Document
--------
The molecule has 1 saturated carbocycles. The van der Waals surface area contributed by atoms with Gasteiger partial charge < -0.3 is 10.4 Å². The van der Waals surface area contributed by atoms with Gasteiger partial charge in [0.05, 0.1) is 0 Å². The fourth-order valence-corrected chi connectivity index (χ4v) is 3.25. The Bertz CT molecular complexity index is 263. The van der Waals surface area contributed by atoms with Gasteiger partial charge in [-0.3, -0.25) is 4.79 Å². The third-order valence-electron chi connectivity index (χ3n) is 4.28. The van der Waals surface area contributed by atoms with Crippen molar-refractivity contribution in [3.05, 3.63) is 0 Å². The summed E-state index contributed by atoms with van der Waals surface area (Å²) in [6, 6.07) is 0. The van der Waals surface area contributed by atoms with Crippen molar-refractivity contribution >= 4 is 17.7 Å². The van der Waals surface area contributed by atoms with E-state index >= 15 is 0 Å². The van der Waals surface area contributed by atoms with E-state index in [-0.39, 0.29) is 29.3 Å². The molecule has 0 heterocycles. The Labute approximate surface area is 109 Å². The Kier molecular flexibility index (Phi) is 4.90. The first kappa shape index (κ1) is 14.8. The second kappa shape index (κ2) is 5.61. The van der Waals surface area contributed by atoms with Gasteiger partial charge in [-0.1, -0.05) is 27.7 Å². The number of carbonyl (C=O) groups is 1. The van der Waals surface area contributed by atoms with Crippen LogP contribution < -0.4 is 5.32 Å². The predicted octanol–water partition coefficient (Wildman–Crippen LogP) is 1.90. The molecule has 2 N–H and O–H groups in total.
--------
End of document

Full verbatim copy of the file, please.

The molecule has 1 saturated carbocycles. The van der Waals surface area contributed by atoms with Gasteiger partial charge < -0.3 is 10.4 Å². The van der Waals surface area contributed by atoms with Gasteiger partial charge in [0.05, 0.1) is 0 Å². The fourth-order valence-corrected chi connectivity index (χ4v) is 3.25. The Bertz CT molecular complexity index is 263. The van der Waals surface area contributed by atoms with Gasteiger partial charge in [-0.3, -0.25) is 4.79 Å². The third-order valence-electron chi connectivity index (χ3n) is 4.28. The van der Waals surface area contributed by atoms with Crippen molar-refractivity contribution in [3.05, 3.63) is 0 Å². The summed E-state index contributed by atoms with van der Waals surface area (Å²) in [6, 6.07) is 0. The van der Waals surface area contributed by atoms with Crippen molar-refractivity contribution >= 4 is 17.7 Å². The van der Waals surface area contributed by atoms with E-state index >= 15 is 0 Å². The van der Waals surface area contributed by atoms with E-state index in [-0.39, 0.29) is 29.3 Å². The molecule has 0 heterocycles. The Labute approximate surface area is 109 Å². The Kier molecular flexibility index (Phi) is 4.90. The first kappa shape index (κ1) is 14.8. The second kappa shape index (κ2) is 5.61. The van der Waals surface area contributed by atoms with Gasteiger partial charge in [-0.1, -0.05) is 27.7 Å². The number of carbonyl (C=O) groups is 1. The van der Waals surface area contributed by atoms with Crippen LogP contribution < -0.4 is 5.32 Å². The predicted octanol–water partition coefficient (Wildman–Crippen LogP) is 1.90. The molecule has 2 N–H and O–H groups in total.